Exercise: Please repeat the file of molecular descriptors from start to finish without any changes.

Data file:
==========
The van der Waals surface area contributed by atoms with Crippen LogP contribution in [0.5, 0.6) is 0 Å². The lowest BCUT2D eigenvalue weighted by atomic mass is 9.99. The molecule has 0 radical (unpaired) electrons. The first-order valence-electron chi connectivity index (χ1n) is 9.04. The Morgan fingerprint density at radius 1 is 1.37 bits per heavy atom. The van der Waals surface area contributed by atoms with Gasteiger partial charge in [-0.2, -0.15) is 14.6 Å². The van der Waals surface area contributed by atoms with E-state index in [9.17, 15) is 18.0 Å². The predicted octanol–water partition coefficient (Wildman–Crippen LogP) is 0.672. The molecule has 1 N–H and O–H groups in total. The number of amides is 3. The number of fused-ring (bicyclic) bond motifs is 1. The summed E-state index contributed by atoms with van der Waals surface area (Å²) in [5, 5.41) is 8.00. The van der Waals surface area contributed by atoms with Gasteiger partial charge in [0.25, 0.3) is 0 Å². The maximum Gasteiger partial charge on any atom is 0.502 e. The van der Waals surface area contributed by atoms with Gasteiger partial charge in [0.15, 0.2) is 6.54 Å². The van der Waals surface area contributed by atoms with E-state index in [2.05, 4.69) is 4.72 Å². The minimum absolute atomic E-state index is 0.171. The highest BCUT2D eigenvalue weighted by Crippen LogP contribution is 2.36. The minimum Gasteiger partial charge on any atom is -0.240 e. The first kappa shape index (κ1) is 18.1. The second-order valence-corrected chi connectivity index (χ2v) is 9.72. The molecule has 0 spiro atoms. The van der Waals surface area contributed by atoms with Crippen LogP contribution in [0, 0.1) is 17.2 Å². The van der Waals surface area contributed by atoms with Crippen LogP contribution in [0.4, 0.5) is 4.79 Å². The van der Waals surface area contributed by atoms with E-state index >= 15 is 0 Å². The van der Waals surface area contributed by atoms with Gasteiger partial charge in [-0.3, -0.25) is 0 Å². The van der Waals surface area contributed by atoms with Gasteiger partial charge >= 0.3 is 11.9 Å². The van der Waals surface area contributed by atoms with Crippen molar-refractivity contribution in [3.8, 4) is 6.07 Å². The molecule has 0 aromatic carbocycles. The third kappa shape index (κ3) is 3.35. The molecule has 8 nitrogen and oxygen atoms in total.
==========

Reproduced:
The van der Waals surface area contributed by atoms with Crippen LogP contribution in [0.5, 0.6) is 0 Å². The lowest BCUT2D eigenvalue weighted by atomic mass is 9.99. The molecule has 0 radical (unpaired) electrons. The first-order valence-electron chi connectivity index (χ1n) is 9.04. The Morgan fingerprint density at radius 1 is 1.37 bits per heavy atom. The van der Waals surface area contributed by atoms with Gasteiger partial charge in [-0.2, -0.15) is 14.6 Å². The van der Waals surface area contributed by atoms with E-state index in [9.17, 15) is 18.0 Å². The predicted octanol–water partition coefficient (Wildman–Crippen LogP) is 0.672. The molecule has 1 N–H and O–H groups in total. The number of amides is 3. The number of fused-ring (bicyclic) bond motifs is 1. The summed E-state index contributed by atoms with van der Waals surface area (Å²) in [5, 5.41) is 8.00. The van der Waals surface area contributed by atoms with Gasteiger partial charge in [0.25, 0.3) is 0 Å². The maximum Gasteiger partial charge on any atom is 0.502 e. The van der Waals surface area contributed by atoms with Gasteiger partial charge in [0.15, 0.2) is 6.54 Å². The van der Waals surface area contributed by atoms with E-state index in [2.05, 4.69) is 4.72 Å². The minimum absolute atomic E-state index is 0.171. The highest BCUT2D eigenvalue weighted by Crippen LogP contribution is 2.36. The minimum Gasteiger partial charge on any atom is -0.240 e. The first kappa shape index (κ1) is 18.1. The second-order valence-corrected chi connectivity index (χ2v) is 9.72. The molecule has 0 spiro atoms. The van der Waals surface area contributed by atoms with Crippen LogP contribution in [0, 0.1) is 17.2 Å². The van der Waals surface area contributed by atoms with Crippen LogP contribution in [0.4, 0.5) is 4.79 Å². The van der Waals surface area contributed by atoms with E-state index >= 15 is 0 Å². The van der Waals surface area contributed by atoms with Gasteiger partial charge in [-0.3, -0.25) is 0 Å². The van der Waals surface area contributed by atoms with Gasteiger partial charge >= 0.3 is 11.9 Å². The van der Waals surface area contributed by atoms with Crippen molar-refractivity contribution in [3.8, 4) is 6.07 Å². The molecule has 0 aromatic carbocycles. The third kappa shape index (κ3) is 3.35. The molecule has 8 nitrogen and oxygen atoms in total.